Ghost of Christmas Yet to Come

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Ghost of Christmas Yet to Come
The Last of the Spirits-John Leech, 1843.jpg
Scrooge and the Ghost of Christmas Yet to Come. Original illustration by John Leech (1843)
First appearance A Christmas Carol 1843
Created by Charles Dickens
Information
Nickname(s) The Ghost Of Christmas Future, Christmas Future
Species Ghost
Gender Neutral
Occupation Producer of Visions
Relatives The Ghost Of Christmas Past, The Ghost of Christmas Present.

The Ghost of Christmas Yet to Come, also known as The Ghost of Christmas Future, or sometimes just Christmas Future, is a fictional character in English novelist Charles Dickens's A Christmas Carol. It is the third and final spirit to haunt the miser Ebenezer Scrooge on Christmas Eve.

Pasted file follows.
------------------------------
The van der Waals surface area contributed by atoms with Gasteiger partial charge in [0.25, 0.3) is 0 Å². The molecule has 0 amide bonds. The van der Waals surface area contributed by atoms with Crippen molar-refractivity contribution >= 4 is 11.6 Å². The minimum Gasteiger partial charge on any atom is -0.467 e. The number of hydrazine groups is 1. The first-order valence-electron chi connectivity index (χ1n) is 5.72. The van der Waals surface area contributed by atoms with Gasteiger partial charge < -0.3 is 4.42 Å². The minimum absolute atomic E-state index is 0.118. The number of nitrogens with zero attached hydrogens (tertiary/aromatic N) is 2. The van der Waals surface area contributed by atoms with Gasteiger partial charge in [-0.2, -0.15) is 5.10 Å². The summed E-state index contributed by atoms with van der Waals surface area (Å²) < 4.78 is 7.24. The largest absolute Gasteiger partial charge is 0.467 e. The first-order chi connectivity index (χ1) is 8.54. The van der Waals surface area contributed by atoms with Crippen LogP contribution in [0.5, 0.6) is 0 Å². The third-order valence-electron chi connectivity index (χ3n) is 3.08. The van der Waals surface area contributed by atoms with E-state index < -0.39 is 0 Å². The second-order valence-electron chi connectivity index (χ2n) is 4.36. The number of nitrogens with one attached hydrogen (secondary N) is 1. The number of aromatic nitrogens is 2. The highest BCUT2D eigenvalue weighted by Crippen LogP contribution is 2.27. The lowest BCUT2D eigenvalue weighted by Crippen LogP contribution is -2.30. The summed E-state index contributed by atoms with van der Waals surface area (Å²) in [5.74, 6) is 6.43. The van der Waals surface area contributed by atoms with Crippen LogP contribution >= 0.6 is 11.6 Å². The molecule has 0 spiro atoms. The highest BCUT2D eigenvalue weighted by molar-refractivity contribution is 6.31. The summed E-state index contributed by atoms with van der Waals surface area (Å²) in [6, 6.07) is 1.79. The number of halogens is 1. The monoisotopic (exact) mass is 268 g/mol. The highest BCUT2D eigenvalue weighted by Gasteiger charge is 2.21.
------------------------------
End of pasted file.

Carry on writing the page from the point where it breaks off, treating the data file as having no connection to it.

Description[edit]

"The Phantom slowly, gravely, silently approached. When it came near him, Scrooge bent down upon his knee; for in the very air through which this Spirit moved it seemed to scatter gloom and mystery. It was shrouded in a deep black garment, which concealed its head, its face, its form, and left nothing of it visible save one outstretched hand. ... It thrilled him [Scrooge] with a vague uncertain horror, to know that behind the mask there were eyes staring at him.

Scrooge finds the Ghost Of Christmas Future the most fearsome of the Spirits; it appears to Scrooge as a figure entirely muffled in a black hooded cloak, except for a single spectral hand with which it points. Although the character never speaks in the story, Scrooge understands it, usually through assumptions from his previous experiences and rhetorical questions. It is notable that, even in satires and parodies of the tale, this spirit retains its original look. It looks the way it does because it represents what the future holds for Scrooge if he does not change his ways.